was an unmitigated disaster. My first day at school was not much better. I hated both.
I admire the self-possession of children who sail straight on in with apparent loads of self-confidence and super-inflated egos and find a 'best friend' on the very first day. No such luck for me. I did not want to be there and it was not just separation anxiety - why was my mother abandoning me yet again after not visiting during my stay in hospital? - or the fact that I kept on being knocked over by the 'big boys'. There was one with red hair and freckles and I suspect the infants teacher in the state school breathed a sigh of relief when he went to be hauled into line by the nuns - something I learned about later.
There was 'free play' in the sandpit and with a variety of larger wooden toys - no plastic back then. I promptly 'built a castle' by lining up some wooden bricks in a ragged square and told everyone I was getting inside it and nobody else could. No doubt a psychiatrist would make a lot of that. Then we had Story Time. It was Marjorie Flack's "The story about Ping" that day. I owned my own copy and I never did like the way that Ping got smacked. I always thought it was very unfair. At two and a half my sense of justice was already well developed. I was feeling cross about that and pretty miserable about the rest of it. There was worse to come. It was Fruit Time. This was the afternoon snack. Fruit was cut up and put on a large plate and you were given a piece. There was apple and banana - and orange.
I would have been fine with apple. I would have managed banana. I could not manage orange. My manual dexterity was still much too limited to hold anything without squeezing it. Squeeze an orange and you get - juice. Juice is sticky. Juice runs all over you. I could not help it. I got smacked for making a mess. I was told I could stay like that and not finish playing with the others.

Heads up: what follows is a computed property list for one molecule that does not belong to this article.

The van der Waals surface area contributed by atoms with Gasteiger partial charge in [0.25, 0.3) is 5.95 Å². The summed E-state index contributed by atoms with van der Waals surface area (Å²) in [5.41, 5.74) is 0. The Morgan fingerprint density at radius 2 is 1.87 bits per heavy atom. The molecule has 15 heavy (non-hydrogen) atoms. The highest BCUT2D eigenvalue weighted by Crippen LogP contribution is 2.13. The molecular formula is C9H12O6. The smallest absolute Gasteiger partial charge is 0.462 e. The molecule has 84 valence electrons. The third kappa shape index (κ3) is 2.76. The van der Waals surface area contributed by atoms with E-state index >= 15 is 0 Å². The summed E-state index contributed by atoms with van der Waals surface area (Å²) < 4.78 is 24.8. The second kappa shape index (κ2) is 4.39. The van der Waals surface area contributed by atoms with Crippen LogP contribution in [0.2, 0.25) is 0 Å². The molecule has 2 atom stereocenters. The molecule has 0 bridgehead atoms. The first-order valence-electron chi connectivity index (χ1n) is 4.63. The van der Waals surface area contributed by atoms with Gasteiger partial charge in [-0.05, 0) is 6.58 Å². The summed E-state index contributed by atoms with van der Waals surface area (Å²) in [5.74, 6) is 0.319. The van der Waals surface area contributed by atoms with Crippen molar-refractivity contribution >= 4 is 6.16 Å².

I did not want to go back to kindergarten. I did of course. I never liked it because I never found a 'best friend' and, more than once, was smacked for 'being naughty' when I was told to do something and failed. If I was invited to birthday parties I was never allowed to go. I never went to play at the houses of other children although the two children in the house behind us sometimes came to us - probably because my mother was minding them for some reason.
Perhaps it was all because my mother was not coping well with me and my baby brother - and then the first of my baby sisters. It is more likely my mother told any teacher, "She can if she tries. She just doesn't try." It would have fitted her Christian Science philosophy. My father, teaching full time, trying to finish his university degree and obtain the "skill marks" needed for promotion (and the much needed extra money that would come with it) would not have been aware of what was going on.
When I tell people this story they say, "But you cannot possibly remember all that! You must be imagining it. Mothers are not like that." I can remember it. I can remember tiny details. I could tell you what I was wearing that day (brown corduroy overalls and a grey and blue striped pullover) . I can feel the slight grittiness of the floor and then, under my palms, the roughness of the hessian mats we sat on. Mine was bordered with some green, white and orange striped material.
I can remember the juice rolling down my hands as I tried to hold on to the piece of orange. I remember it every time I peel an orange - and yes, some mothers are like that. But, after that first day, I always had apple or banana.